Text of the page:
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Data from: Tadpole body size and behavior alter the social acquisition of a defensive bacterial symbiont

Citation

Keiser, Carl N.; Wantman, Trina; Rebollar, Eria A.; Harris, Reid N. (2019), Data from: Tadpole body size and behavior alter the social acquisition of a defensive bacterial symbiont, Dryad, Dataset, https://doi.org/10.5061/dryad.mn8v722

Abstract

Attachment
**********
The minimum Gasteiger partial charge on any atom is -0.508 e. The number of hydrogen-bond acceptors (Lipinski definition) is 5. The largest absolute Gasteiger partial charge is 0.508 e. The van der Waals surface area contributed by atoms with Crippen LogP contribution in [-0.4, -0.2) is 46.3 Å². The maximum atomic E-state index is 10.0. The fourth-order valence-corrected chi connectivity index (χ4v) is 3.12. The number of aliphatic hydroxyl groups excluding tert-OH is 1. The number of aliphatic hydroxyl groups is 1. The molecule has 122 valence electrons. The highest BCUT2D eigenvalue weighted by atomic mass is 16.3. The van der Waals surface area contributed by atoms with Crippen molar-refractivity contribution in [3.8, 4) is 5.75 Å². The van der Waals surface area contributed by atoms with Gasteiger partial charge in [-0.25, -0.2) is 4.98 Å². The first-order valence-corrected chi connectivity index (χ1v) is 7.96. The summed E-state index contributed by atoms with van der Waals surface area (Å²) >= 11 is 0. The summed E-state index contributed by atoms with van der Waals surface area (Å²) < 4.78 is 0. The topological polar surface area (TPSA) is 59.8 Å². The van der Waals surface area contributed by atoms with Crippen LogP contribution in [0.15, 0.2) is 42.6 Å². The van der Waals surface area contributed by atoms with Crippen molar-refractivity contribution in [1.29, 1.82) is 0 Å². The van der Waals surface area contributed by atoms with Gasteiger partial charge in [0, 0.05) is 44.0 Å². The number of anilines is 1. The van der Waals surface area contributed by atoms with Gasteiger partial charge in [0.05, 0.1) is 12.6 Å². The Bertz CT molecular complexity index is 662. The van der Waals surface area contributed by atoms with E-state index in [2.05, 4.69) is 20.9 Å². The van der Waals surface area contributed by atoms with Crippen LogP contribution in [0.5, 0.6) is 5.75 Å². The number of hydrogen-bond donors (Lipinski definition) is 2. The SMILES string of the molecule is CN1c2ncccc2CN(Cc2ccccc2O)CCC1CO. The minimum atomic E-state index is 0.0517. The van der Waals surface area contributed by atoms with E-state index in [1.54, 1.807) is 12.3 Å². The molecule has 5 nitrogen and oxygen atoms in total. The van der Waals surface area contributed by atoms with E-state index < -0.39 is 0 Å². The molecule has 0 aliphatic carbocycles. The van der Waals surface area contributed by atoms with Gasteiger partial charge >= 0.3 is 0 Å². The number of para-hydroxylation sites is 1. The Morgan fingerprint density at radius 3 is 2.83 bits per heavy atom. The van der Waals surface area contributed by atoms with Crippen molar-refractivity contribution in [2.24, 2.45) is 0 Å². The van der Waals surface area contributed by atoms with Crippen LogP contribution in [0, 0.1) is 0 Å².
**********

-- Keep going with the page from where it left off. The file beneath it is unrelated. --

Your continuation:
Individual differences in host phenotypes can generate heterogeneity in the acquisition and transmission of microbes. Although this has become a prominent factor of disease epidemiology, host phenotypic variation might similarly underlie the transmission of microbial symbionts that defend against pathogen infection. Using green frog (Lithobates clamitans) tadpoles, we test whether body size and behavior influence the social acquisition of a skin bacterium, Janthinobacterium lividum, which in some hosts can confer protection against infection by Batrachochytrium dendrobatidis, the causative agent of the amphibian skin disease chytridiomycosis. We measured body size and boldness (time spent in an open field) of green frog tadpoles and haphazardly constructed groups of six individuals. In some groups we exposed one individual in each group to J. lividum and, in other groups, we inoculated a patch of aquarium pebbles to J. lividum. After 24hr, we swabbed each individual to estimate the presence of J. lividum on their skin. On average, tadpoles acquired nearly four times more bacteria when housed with an exposed individual compared to those housed with a patch of inoculated substrate. When tadpoles were housed with an exposed group-mate, larger and “bolder” individuals acquired more bacteria. These data suggest that phenotypically-biased acquisition of defensive symbionts might generate biased patterns of mortality from the pathogens against which they protect.

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